05.11
 |  Opinions & news

Fatima’s next job might not be in tech, but another woman’s could be

Image via Herald Scotland

Like many people working in the creative sectors over the past few weeks, I’ve been alternately laughing and raging about the now-infamous advert encouraging artists to retrain in cyber. 

How many of us were told as children to make sure we had a “real job” in mind as well as our passion? How many times were we reminded – kindly or not so kindly – that our passion wouldn’t make us a living, and we needed to get used to the idea of picking a “serious career” instead? 

It’s not hard to understand why this particular advert caused such controversy. It was at best thoughtless, and at worst actively offensive. 

However. (Yes, I’m saying however. Go with me on this one.) 

The basic principle of encouraging more people to consider tech as a career is not a bad one. Yes, this advert was crass and tone-deaf. Yes, nobody should be suggesting that someone gives up something they have worked incredibly hard for over many, many years.

But the tech industry is only going to keep growing over the coming years. It’s an industry that’s crying out for new recruits.

And it’s an industry that desperately needs more women. 

That’s why it’s such a shame this advert was approved. It may very well have put off the kinds of creative, diverse women tech so desperately needs. 

The good news is that the Tech Talent Charter’s new campaign, Doing It Anyway, is doing exactly what that ill-judged advert didn’t. The campaign started on 21st October 2020 and will run the end of November. We’re so excited to get involved with the empowering message and the aim of getting more working-age women considering a career in tech.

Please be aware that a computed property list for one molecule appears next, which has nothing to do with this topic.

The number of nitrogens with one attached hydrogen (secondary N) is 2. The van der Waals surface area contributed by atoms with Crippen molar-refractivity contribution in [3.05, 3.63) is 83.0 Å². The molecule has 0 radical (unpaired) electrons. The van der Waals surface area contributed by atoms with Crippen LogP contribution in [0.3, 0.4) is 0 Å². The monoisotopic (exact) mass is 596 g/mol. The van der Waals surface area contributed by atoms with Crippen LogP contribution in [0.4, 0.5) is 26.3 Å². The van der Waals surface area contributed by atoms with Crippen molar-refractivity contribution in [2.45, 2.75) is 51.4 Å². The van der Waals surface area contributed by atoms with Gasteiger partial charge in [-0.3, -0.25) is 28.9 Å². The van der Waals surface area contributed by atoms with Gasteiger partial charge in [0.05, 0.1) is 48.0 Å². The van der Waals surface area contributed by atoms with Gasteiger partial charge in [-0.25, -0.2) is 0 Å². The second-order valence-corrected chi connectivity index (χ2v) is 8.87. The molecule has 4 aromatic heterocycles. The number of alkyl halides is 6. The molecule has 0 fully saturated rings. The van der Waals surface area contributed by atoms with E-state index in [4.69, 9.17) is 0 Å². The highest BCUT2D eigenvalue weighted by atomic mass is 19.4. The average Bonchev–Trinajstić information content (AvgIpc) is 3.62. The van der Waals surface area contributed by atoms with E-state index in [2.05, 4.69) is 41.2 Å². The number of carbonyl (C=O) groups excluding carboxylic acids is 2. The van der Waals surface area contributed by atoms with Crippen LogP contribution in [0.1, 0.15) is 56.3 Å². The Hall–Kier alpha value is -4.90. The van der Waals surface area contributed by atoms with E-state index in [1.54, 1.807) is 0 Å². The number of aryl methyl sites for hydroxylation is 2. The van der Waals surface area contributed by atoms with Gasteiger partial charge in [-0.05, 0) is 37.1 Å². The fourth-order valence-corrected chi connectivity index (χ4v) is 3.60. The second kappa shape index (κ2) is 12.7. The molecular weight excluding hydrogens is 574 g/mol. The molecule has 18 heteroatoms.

Six Website Executive Lily wrote about the problems that arise in AI when there aren’t enough female voices in the mix – and it’s an issue that is not limited to AI. All across the board, we need more women in tech. Without diversity, tech will continue to suffer from limitations that arise when you only have a certain type of person involved in creating something.

To me, it seems like an obvious solution. To have tech that works for everybody in society, we need everybody in society represented in the creative process. 

As part of Doing It Anyway, we’ll be highlighting our very own Six women in tech on our social media over the next few weeks. They’ll be talking about their careers and giving advice to anybody who’s keen to get into the industry. They’ll also be speaking frankly about any challenges they’ve faced, and what they’ve overcome to get here. Keep an eye on our blog and social channels to stay up to date with the campaign.

And if any woman you know, of any age, wants to know how she can get involved in tech, send us a message. Our tech superstars would love to share their experience and knowledge. 

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